Month: January 2014

Escaping the Revolving Door

When I was 17, I made my escape from the revolving door of drugs that kept me wandering around in circles. I would push the glass door in front of me, constantly staring at the exit, telling myself I would leave the confined passage I brought myself into. Eventually I did, with a rehabilitation facility guiding me by the hand into the building of adulthood. I had nowhere to start. Throughout the four years of walking in circles, some people stuck by my side, willing to exert more energy into helping me than I was worth, and others vanished. I told myself that there was a way I was going to pay my dues to society. I dedicated my life to a path of helping, and decided to come to school to become a professor.

While on the path to professorship, I entered through the door into the creative writing room. The room started off as being dimly lit; I couldn’t see the sunlight through the windows that would guide me to the gold-tinted world of teaching. Then I wrote my first non-fiction piece. Streaks of light flooded into the room and created steps that ascended closer to the sun than my original goal would’ve taken me. I learned that if I transcribed the experiences that I went through into words that are accessible by any literate person, I could help them learn from my experiences. If I coupled creative writing with the goals that I have already laid out for myself, then the possibility of people who I could possibly help might be endless. I could teach, in the most traditional sense of the word, or I could show the life lessons that I’ve experienced, so if somebody was stuck in a similar circular motion, then they could straighten out and continue forward. But literary citizenship added an entirely different dynamic to the extrinsic value I’ve been searching for.

I view literary citizenship as my ability to both assist other in their goal of becoming writers and introducing stories that could teach into the world of readers who might miss out on the ability to read something influential. My life goal is to help, and literary citizenship allows me to do that.

My Internet Manifesto

I’m a flea in the ever-expanding carpet of the internet. A parasite who wonders through the endless threads, seeing some that excite, some that are outrageous, and some that humble, and some that anger the to the point where I want to start a small fire and let it spread and engulf everything that is found in the internet; but throughout all of the emotions caused by the internet, I keep my mouth shut, and continue to wander. My presence is futile to internet, I’m invisible, I have no voice, and there is no interaction between myself and the rest of the individuals who are either fleas or threads. My hopes are that in the future I can ascend to the role of a thread. A thread that adds to the endless size of the internet; a thread that interweaves itself with other threads and creates a community of threads with one interest. I would prefer not to be to vibrant fluorescent green thread that everybody sees, but I want to have some sort of impact on the carpet and myself.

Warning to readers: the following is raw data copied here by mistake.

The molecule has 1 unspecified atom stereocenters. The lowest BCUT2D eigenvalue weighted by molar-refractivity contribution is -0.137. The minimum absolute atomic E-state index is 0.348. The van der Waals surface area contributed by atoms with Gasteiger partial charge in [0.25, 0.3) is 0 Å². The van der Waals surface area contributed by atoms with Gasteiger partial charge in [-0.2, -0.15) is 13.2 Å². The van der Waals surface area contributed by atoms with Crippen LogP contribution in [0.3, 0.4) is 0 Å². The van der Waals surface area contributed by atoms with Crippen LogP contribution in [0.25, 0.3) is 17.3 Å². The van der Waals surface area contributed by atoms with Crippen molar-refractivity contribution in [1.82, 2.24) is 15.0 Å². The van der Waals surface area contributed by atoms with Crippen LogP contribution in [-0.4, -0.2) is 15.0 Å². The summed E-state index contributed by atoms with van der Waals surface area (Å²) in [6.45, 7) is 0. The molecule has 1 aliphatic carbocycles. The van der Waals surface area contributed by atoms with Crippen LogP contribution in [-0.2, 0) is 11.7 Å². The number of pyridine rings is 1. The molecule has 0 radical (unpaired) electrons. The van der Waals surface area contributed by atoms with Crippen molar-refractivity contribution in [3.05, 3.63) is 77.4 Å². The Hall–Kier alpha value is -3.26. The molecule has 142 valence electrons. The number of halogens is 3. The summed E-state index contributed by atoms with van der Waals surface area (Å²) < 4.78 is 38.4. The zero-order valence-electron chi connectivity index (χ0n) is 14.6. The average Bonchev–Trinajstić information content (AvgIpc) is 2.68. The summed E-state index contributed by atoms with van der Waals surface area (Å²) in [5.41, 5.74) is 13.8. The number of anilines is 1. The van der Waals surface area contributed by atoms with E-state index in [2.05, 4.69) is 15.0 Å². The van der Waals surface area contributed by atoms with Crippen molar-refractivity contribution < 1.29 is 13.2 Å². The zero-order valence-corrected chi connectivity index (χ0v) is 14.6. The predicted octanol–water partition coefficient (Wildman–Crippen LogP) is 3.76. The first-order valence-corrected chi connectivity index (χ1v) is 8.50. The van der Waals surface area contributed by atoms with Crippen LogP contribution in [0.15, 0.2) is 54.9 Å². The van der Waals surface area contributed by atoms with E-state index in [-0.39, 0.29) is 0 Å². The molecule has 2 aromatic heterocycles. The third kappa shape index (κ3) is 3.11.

Right now, if you looked at my social media usage, you would think that I don’t use it. I never post anything, and the only usage I find out of it is the send messages to my roommates when they don’t answer their phones or I’m out of town and want to chat. There are no impressions, and there’s nothing that I would be known for. I’m just a voyeur hiding behind my computer screen seeing the exciting parts of everybody else’s life, but never sharing any information about who I am or what I’m up to.

If I wanted to get a galley of a book with limited copies and a gigantic fan base screaming about their insistence of getting a copy and the massive amounts of others that their reviews influence, I’d be last on the list because of my lack of influence. They’d pass over me like I was a moldy sack of potatoes at a grocery store. I have no influence, no readers of my work, and up until this point I was satisfied with being a voyeuristic parasite because it kept me out of trouble and insults from other users of the web. Recently, I found out that when the insults surface on the internet, which stemmed from something that happened in the non-digitalized world, it was appropriate for me to bite my tongue and hold my words back. If the negativity can happen, regardless of what you put out there for others to see, then why not take the risk. The rewards for including myself in the endless depths of the internet will outweigh the consequences, since the consequences will arise no matter what.